The FSA regards the protection of client money and assets (CASS) as one of the fundamental issues facing the financial services industry. The failure of Lehman Brothers and MF Global served only to force the subject of CASS compliance yet higher up the FSA’s list of priorities. Two recent events have brought CASS issues back into the news and highlighted the importance of creating a robust and scalable solution to the issue of CASS Resolution Pack (CASS RP) maintenance, as well as the role which the CASS RP can play in ensuring general CASS compliance.
CP12/22: Client assets regime
On 6 September 2012, the FSA published CP12/22, a combined Consultation Paper and Discussion Paper on changes to the CASS regime necessary to comply with the segregation and porting requirements of EMIR as well as the wider review of the CASS regime which is currently under way.
Under current CASS rules, the failure of a firm triggers a “primary pooling event”, following which all client money held by that firm is pooled pending distribution. In an effort to comply with the requirements of Article 48 of EMIR, which requires segregation of client assets so as to facilitate porting, the FSA intends to allow firms to operate multiple legally and operationally separate client money pools and sub-pools. In the event of insolvency, each pool would be distributed rateably to its particular beneficiaries. All client money not held in a pool would form part of a general client money pool, in accordance with current CASS rules.
The FSA believes that multiple pools would allow firms to insulate clients from other clients with a greater risk appetite, or from the risks associated with more complex business lines. As such, clients could be protected from exposure to delays in the return of client money and the potential for shortfalls in the general client money pool.
It is intended that there should be a great amount of flexibility in the way in which the pools are created. So, for example, a firm could establish pools by reference to a business unit, such as Prime Brokerage. Alternatively, a clearing member could operate separate pools of client money comprising (i) the margin held for a client in a client account at a CCP, and (ii) the client money held for that client by the clearing member itself. If the clearing member subsequently became insolvent, the pooling would allow an insolvency practitioner to make the margin held by the clearing member available in order to facilitate porting.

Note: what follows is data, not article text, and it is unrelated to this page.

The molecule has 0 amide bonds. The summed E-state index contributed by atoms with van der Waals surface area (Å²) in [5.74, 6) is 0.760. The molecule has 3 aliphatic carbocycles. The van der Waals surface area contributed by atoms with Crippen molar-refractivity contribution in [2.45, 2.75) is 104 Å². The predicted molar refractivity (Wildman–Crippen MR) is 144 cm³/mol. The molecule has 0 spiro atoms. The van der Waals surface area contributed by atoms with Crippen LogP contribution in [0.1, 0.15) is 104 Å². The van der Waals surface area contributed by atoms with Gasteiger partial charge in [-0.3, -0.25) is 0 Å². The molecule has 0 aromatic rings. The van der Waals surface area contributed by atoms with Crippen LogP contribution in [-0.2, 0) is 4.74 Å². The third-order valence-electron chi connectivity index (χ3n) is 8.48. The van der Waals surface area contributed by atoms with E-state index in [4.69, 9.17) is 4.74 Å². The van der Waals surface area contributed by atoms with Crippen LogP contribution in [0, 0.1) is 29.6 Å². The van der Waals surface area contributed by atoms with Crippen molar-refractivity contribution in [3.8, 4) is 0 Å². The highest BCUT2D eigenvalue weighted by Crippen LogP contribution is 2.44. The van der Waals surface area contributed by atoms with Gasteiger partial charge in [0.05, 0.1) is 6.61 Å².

BlackRock Fined for Breaches of CASS Rules
On 11 September 2012, the FSA published a final notice relating to the £9,533,1000 fine it had imposed on BlackRock Investment Management (UK) Ltd for failure to adequately protect client money in the period between October 2006 and March 2010. This fine included a 30% discount for early settlement by BlackRock.
The specific failings of BlackRock related to the requirement to provide notification and obtain acknowledge of the trust status of client money placed on deposit. The net result was that an average daily balance of approximately £1.36 billion had been at risk with the banks at which deposits had been made.
It is anticipated that the pooling arrangements proposed within CP12/22 will be finalised early in 2013. Thereafter, it is expected that there will be a strong demand for segregated pooling from clients. A rapid and large increase in the number of client money pools implies a degree of cost and administrative burden on firms providing this service due to the fact that they will be required to ensure that the segregation provisions of CASS 7.4 and the record keeping and reconciliation (both internal and external) requirements of CASS 7.6 apply to the general pool and to each sub-pool created. Given that these requirements also track into a firm’s CASS RP, and the aggressive deadlines which apply to the updating of the information contained within a CASS RP, it is important to implement a robust and scalable solution to the initial form of a CASS RP and ensure that an appropriate amount of resource is committed to its maintenance.
The FSA press release accompanying the publication of the BlackRock fine reiterated that the identification and protection of client money should be at the top of every firm’s agenda. In this regard, a CASS RP represents both a risk and a benefit to firms. Risk arises from the fact that a CASS RP provides a convenient snap-shot of the state of a firm’s CASS compliance, which can be requested by the FSA at any time. As such, in future, it will become far easier for the FSA to identify failings such as those affecting BlackRock and levy fines accordingly. However, benefits arise if firms view the CASS RP as an internal risk management tool, highlighting areas of weakness or non-compliance with respect to CASS issues. Being relatively self-contained, the CASS RP regulations are fairly easy to implement and yet provide good protection with respect to both client assets and a firm’s reputation. In an environment of shrinking budgets, it is tempting to view the CASS RP as being of secondary importance. However, if the BlackRock affair highlights anything, it is the price that can be paid for failing to heed the repeated warnings of the FSA regarding the importance of client money issues and the need to implement robust procedures with respect to all aspects of the client money process.